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Music Review: Amos Lee – Live from Soho

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I first heard Amos Lee sing when he opened for Norah Jones in concert, in 2004. I wasn’t even particularly paying attention – some opening acts are just filler appetizers for the main event. I was rummaging in my purse, when I heard this voice that sounded like honeyed whiskey. My head shot right up, my eyes and ears remaining fixed on the stage for the duration of his set. Despite my limited student budget at the time, I soon bought a copy of Amos Lee, his eponymous debut album, which remained on repeat on my stereo for a long time.

Amos Lee - Live in Soho coverReleased on August 16 by EMI/Blue Note, his newest effort is an eight-song live set, an iTunes exclusive called Live from Soho. The sound quality is exceptional – intimate yet reflective of that great live-music vibe when a room is packed with true fans.

Lee’s bluesy voice offers the suggestion of deep wells of soulful pain. Whether this is an illusion or not, it makes for great listening. He could be described as a troubadour moderne, singing about love and loss, wandering the world with his guitar strapped to his back.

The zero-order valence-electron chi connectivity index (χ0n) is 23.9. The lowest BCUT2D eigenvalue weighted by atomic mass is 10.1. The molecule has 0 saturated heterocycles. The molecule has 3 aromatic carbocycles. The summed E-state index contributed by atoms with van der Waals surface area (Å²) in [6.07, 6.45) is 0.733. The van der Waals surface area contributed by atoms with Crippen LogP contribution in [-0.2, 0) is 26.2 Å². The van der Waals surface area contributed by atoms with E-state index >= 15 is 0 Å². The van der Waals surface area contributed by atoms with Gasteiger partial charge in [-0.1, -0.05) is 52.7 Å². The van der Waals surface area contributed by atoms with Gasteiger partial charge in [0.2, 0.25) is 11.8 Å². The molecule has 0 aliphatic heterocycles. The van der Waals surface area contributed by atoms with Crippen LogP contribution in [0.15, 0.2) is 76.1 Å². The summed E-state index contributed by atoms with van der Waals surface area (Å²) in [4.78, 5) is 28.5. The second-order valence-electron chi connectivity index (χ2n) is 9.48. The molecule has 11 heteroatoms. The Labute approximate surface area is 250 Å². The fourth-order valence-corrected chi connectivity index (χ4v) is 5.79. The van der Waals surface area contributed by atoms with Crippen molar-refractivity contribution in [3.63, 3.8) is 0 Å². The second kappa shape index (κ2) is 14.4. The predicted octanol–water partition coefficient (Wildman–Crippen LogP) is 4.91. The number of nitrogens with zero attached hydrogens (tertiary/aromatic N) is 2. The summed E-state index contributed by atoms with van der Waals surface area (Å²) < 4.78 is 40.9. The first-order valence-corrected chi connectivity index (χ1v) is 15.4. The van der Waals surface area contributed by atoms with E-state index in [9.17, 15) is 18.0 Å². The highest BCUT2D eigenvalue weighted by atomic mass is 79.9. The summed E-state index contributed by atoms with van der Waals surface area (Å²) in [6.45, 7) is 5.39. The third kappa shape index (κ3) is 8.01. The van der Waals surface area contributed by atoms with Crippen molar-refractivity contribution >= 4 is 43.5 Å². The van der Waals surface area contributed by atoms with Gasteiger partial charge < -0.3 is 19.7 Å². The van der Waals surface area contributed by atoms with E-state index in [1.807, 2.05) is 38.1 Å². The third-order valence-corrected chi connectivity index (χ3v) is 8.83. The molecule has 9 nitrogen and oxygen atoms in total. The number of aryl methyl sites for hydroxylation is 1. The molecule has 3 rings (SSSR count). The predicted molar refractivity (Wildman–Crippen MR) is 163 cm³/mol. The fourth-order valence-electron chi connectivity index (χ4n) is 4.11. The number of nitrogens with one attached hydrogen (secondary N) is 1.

This diverse set runs the gamut of his catalog, including four songs from his most recent release, Mission Bell (“El Camino,” “Violin,” “Cup of Sorrow” and “Windows are Rolled Down”), one from Amos Lee (“Arms of a Woman”) and one from Supply and Demand (“Night Train”). Two covers, Neil Young’s “Are You Ready For the Country?” and Ween’s “Buenos Tardes Amigo,” round out the tracks.

He is backed with the minimal instrumentation of his touring band, which highlights his whiskey-smooth rumble of a voice, and a raucously inspiring group of gospel singers.

Lee plays perfect traveling music — be sure to load Live from Soho to your phone or MP3 player — especially in a song like “Windows Are Open.” As well, “Night Train” makes you feel like you’re riding the rails in an open boxcar, watching the miles slip away as you listen to Amos pick on his guitar.

In these days of Auto-tune, we’ve lost touch with the feel of back-porch music floating through the quiet of the evening. But that’s Amos Lee’s music. You can imagine sitting in the dark on the porch swing, the summer so damp and fresh you can taste it, watching the sky darken as fireflies begin to dance.


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